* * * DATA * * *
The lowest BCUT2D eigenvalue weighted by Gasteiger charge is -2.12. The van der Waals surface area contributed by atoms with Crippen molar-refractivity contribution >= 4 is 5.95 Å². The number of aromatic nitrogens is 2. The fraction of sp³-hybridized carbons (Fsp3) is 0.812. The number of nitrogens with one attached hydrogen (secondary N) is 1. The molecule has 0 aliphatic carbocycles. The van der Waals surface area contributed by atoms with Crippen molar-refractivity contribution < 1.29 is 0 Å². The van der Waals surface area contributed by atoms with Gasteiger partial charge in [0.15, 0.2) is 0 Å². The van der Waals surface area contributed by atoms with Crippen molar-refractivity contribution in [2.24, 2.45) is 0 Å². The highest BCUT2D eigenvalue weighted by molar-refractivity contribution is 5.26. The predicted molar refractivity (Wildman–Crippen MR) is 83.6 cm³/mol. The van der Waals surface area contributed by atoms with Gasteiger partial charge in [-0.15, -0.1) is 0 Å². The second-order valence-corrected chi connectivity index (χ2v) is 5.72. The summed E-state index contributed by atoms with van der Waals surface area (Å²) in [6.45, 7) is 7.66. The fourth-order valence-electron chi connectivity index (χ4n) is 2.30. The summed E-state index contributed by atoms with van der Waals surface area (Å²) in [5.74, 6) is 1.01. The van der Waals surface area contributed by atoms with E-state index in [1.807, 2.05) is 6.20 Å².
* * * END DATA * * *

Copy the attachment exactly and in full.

The lowest BCUT2D eigenvalue weighted by Gasteiger charge is -2.12. The van der Waals surface area contributed by atoms with Crippen molar-refractivity contribution >= 4 is 5.95 Å². The number of aromatic nitrogens is 2. The fraction of sp³-hybridized carbons (Fsp3) is 0.812. The number of nitrogens with one attached hydrogen (secondary N) is 1. The molecule has 0 aliphatic carbocycles. The van der Waals surface area contributed by atoms with Crippen molar-refractivity contribution < 1.29 is 0 Å². The van der Waals surface area contributed by atoms with Gasteiger partial charge in [0.15, 0.2) is 0 Å². The van der Waals surface area contributed by atoms with Crippen molar-refractivity contribution in [2.24, 2.45) is 0 Å². The highest BCUT2D eigenvalue weighted by molar-refractivity contribution is 5.26. The predicted molar refractivity (Wildman–Crippen MR) is 83.6 cm³/mol. The van der Waals surface area contributed by atoms with Gasteiger partial charge in [-0.15, -0.1) is 0 Å². The second-order valence-corrected chi connectivity index (χ2v) is 5.72. The summed E-state index contributed by atoms with van der Waals surface area (Å²) in [6.45, 7) is 7.66. The fourth-order valence-electron chi connectivity index (χ4n) is 2.30. The summed E-state index contributed by atoms with van der Waals surface area (Å²) in [5.74, 6) is 1.01. The van der Waals surface area contributed by atoms with E-state index in [1.807, 2.05) is 6.20 Å².